And while on the subject of time, what UP and Punjab- as also Jharkhand and Bihar- have specifically taught us is that it would be best if the timing of election was so adjusted that it precedes a general and assembly election by a period of not less than two years, i.e. one full term of a committee’s lifespan in the case of national and state committees respectively. This way the bitterness that elections give rise to would have had time to mellow down and the elected committees had time to prove their full worth.
The way elections have been held in the Youth Congress have regularly undergone changes in the past: direct elections for assembly committees gave way to panchayat and ward level delegates electing them (this was done to increase the geographic spread of membership to rural areas); multi-tier level of electors (with panchayat-level delegates electing assembly and Lok Sabha committees and they in turn voting for the state committee) gave way to a single tier of electors simultaneously voting for assembly, Lok Sabha and state committees (to minimize horse-trading of delegates and also to ensure that those with widest appeal- and network- get elected); and most recently polling booths have replaced panchayats and wards as fundamental electoral-units (to bring organizational elections in line with general elections and ensure better booth-level management).
Change- the ability to identify shortcomings and improve- therefore continues to be our greatest strength. But thus far all changes have been restricted only to way elections are held. The philosophy of change must perforce now be applied to the way elected committees function. And the agency for applying those changes too must undergo a change. FAME is a widely respected institution no doubt but it is totally non-political. Political considerations are sometimes totally overlooked and its actions have of late become open to allegations of arbitrariness and inquisitorialness. (For instance: the ground cited for disqualification and re-election in Youth Congress elections in Himachal Pradesh and Karnataka was totally ignored by FAME in the last NSUI election in Chhattisgarh.)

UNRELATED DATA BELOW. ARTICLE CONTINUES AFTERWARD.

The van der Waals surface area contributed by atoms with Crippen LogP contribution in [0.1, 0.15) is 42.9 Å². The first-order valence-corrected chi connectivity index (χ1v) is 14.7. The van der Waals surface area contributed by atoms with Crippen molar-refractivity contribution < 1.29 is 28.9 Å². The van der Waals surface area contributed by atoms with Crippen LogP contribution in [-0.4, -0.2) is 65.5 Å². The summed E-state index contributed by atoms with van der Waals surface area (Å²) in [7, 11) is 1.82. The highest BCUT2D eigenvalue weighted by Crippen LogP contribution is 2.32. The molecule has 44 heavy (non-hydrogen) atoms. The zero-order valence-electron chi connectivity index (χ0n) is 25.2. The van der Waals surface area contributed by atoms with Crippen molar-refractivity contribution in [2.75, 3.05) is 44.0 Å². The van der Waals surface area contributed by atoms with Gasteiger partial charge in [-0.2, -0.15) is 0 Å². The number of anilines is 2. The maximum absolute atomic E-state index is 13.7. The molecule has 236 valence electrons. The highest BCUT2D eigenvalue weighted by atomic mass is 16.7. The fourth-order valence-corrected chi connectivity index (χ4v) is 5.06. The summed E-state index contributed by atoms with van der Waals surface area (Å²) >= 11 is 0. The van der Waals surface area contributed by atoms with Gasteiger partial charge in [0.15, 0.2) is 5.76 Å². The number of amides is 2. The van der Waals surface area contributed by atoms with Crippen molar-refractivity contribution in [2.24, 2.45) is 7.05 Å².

The reason, I believe, is that unlike the decisions of Election Commission of India responsible for conduct of general elections, the decisions taken by FAME are not subject to judicial review for fear that they might constitute party indiscipline: if this impediment were to be removed, by the party itself, I am sure that instances of these allegations would reduce considerably. I am also sure that this is something FAME should have no reason to object to.
We must not forget that we are after all a political body in the business of winning elections. Decisions at the top must therefore always remain political. By subjecting ourselves utterly and unconditionally to a non-political authority that might not necessarily subscribe to our ideology- or even share our interests- we tend to compromise our political character. FAME should remain the appellate rule-enforcing body; but the rules themselves should be made- and unmade- by a political entity totally and unquestionably committed to our ideology and whose only guiding principle is party-interest.
Before parting, let me clarify that I am not for one minute advocating that the suggestions made here should be followed blindly. All that I can reasonably hope for is that the issues raised by me in this note might act as a starting point for a more comprehensive debate among the youth of Congress party at a time when, in the words of Benjamin Franklin, “we must, indeed, all hang together, or assuredly we shall all hang separately.”